In the second edition of this groundbreaking social history, M. Ann Hall begins with an important new chapter on Aboriginal women and early sport and ends with a new chapter tying today's trends and issues in Canadian women's sport to their origins in the past.
Students will appreciate the more descriptive chapter titles and the restructuring of the book into easily digestible sections. Fifty-two images complement Hall's lively narrative.
|Publisher:||University of Toronto Press, Higher Education Division|
|Sold by:||Barnes & Noble|
|File size:||14 MB|
|Note:||This product may take a few minutes to download.|
About the Author
Table of Contents
List of Illustrations
Preface and Acknowledgements
1. Aboriginals, Colonialism, and Early Victorian Sport
2. Athleticism and the "New Woman"
3. Women Take Control
4. Pushing the Boundaries
5. Competing Images
6. Media Darlings and Overlooked Champions
7. Feminist Activism for Equality
8. The Present Reflecting the Past
What People are Saying About This
"This new edition of The Girl and the Game is the single most comprehensive book on Canadian sport to date. Characteristic of the author's scholarship, the content is meticulously well-researched and inclusive, and the illustrations reflect her textual analyses and storytelling. This is a superb history from any perspective."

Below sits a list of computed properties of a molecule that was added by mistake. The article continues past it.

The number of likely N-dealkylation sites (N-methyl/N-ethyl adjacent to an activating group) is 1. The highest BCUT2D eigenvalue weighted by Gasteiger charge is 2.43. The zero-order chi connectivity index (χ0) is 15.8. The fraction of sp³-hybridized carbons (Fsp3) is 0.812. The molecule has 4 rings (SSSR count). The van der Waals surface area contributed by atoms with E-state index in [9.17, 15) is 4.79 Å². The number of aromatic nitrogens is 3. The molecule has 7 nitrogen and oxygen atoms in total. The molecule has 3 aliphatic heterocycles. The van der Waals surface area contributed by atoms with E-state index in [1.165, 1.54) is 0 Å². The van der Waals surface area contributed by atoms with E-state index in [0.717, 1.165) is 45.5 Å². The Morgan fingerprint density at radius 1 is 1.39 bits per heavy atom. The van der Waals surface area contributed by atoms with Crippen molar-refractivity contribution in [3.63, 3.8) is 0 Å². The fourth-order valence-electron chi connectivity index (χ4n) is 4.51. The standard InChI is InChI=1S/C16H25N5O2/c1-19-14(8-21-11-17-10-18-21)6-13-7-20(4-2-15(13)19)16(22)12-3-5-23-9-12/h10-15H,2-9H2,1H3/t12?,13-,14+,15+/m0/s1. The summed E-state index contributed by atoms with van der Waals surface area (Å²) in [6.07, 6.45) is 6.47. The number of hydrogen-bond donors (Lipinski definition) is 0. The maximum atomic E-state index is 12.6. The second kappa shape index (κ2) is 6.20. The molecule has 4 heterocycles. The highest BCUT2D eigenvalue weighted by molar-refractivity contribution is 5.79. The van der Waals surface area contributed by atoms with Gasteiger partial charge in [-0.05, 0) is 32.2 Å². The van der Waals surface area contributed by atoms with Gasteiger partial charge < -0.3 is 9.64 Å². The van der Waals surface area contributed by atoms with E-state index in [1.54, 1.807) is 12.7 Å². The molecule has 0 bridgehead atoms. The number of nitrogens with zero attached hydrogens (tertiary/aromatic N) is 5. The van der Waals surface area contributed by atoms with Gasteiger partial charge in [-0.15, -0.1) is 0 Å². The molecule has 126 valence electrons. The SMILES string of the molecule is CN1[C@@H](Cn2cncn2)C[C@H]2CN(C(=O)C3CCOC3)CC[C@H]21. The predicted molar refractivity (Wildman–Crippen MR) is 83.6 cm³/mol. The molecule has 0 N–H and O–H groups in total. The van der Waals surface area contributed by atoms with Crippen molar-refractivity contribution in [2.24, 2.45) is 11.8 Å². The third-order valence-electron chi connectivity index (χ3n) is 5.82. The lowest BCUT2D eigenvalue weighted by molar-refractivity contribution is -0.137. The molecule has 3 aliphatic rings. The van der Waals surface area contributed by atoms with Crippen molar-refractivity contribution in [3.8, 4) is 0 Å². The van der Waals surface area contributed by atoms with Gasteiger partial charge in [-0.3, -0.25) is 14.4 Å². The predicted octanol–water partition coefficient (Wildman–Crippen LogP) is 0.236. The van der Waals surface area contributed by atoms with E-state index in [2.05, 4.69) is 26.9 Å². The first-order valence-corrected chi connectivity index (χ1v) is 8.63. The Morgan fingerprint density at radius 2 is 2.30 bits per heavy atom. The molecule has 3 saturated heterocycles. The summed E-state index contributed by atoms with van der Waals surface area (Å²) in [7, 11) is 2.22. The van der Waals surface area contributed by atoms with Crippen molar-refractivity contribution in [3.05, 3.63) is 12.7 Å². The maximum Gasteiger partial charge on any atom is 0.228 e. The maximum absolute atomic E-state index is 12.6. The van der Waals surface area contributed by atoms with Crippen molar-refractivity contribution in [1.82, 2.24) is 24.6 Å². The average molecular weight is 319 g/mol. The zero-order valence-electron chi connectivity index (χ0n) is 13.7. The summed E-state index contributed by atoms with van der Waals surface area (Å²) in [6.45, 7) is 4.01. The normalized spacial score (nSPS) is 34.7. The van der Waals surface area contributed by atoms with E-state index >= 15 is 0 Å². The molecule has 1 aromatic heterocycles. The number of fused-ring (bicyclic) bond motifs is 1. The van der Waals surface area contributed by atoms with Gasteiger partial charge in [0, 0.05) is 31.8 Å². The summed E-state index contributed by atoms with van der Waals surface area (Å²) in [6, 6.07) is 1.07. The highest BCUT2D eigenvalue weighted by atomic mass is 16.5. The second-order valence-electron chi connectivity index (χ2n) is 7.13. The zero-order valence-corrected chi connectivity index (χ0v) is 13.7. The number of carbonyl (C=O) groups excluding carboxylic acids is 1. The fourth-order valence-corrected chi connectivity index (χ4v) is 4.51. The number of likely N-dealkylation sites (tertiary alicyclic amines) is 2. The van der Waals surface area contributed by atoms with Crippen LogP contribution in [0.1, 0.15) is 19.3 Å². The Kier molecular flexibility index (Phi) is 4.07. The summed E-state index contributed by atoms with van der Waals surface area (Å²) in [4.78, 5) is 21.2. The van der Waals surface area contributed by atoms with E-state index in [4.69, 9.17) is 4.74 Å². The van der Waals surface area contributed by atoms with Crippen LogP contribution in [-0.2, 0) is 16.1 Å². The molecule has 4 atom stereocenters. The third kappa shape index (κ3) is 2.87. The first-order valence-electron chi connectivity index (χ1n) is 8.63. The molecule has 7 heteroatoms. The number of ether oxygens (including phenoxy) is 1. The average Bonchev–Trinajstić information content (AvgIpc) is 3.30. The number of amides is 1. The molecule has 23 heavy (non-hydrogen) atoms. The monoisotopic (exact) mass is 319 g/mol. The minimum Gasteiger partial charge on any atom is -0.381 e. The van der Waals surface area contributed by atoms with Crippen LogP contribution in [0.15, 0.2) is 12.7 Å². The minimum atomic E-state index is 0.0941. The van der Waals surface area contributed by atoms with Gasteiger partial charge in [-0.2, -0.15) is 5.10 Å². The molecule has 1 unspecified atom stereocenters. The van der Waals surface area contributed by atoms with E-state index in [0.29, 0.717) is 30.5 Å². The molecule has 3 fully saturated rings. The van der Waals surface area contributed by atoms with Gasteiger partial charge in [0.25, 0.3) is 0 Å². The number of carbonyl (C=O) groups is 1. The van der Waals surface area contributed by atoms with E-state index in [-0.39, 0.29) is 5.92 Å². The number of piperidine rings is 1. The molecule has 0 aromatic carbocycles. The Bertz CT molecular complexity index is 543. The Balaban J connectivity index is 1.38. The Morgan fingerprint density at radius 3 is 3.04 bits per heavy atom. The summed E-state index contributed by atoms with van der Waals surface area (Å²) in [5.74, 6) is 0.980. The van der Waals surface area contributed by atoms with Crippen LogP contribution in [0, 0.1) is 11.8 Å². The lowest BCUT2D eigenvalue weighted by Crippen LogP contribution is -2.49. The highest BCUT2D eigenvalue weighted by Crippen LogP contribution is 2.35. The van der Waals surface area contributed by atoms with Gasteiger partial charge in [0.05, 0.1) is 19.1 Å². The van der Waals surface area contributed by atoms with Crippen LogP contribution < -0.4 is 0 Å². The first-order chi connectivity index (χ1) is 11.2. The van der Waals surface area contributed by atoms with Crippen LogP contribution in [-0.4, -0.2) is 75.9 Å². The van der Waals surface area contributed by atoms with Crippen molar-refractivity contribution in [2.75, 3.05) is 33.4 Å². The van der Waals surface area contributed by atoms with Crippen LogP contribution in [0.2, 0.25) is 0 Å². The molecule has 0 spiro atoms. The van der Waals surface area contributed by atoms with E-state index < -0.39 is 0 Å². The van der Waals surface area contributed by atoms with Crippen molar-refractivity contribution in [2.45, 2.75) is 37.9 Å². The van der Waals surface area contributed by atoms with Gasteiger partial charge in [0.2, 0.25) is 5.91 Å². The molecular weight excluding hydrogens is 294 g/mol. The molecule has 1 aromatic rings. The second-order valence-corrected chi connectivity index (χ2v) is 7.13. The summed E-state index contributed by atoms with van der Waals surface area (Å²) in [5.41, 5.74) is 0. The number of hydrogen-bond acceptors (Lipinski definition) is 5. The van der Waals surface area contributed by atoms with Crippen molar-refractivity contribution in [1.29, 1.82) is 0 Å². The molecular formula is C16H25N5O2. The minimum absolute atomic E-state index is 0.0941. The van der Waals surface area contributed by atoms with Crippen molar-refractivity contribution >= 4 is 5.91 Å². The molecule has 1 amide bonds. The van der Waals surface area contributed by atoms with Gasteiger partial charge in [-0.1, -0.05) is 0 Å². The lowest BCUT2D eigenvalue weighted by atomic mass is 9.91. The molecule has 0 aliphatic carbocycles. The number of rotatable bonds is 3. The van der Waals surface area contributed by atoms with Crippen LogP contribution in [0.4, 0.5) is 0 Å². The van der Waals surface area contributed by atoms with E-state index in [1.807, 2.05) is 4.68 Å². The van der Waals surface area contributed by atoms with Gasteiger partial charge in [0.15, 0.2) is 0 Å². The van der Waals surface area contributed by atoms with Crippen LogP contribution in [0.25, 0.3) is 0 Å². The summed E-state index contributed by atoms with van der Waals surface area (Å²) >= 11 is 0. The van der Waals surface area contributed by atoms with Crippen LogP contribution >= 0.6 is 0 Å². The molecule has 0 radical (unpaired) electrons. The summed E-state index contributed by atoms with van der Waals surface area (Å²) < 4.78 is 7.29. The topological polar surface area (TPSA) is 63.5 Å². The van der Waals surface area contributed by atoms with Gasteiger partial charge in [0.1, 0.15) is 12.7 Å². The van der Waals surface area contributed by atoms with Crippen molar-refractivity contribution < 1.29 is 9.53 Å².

"The significance and role of women in sport in Canada has been examined over the years through many perspectives, including my own. However, Hall's insights, extensive research, and compelling stories leave little doubt about the impact and legacy of so many of my peers. It is an honour to be included in such great documentation."
"For a decade and a half, The Girl and the Game has been the book on women's sport history in Canada. My own copy of the original edition is dog-earred and heavily annotated—I can't count the number of times I have passed it on to students. Hall's narratives are built on a strong and persuasive foundation of contemporary feminist thought, which make the book especially useful for teaching. It is an excellent book for demonstrating—by way of women's experiences in sport—the value of feminism and of what has come of collective efforts to challenge social limitations and constraints."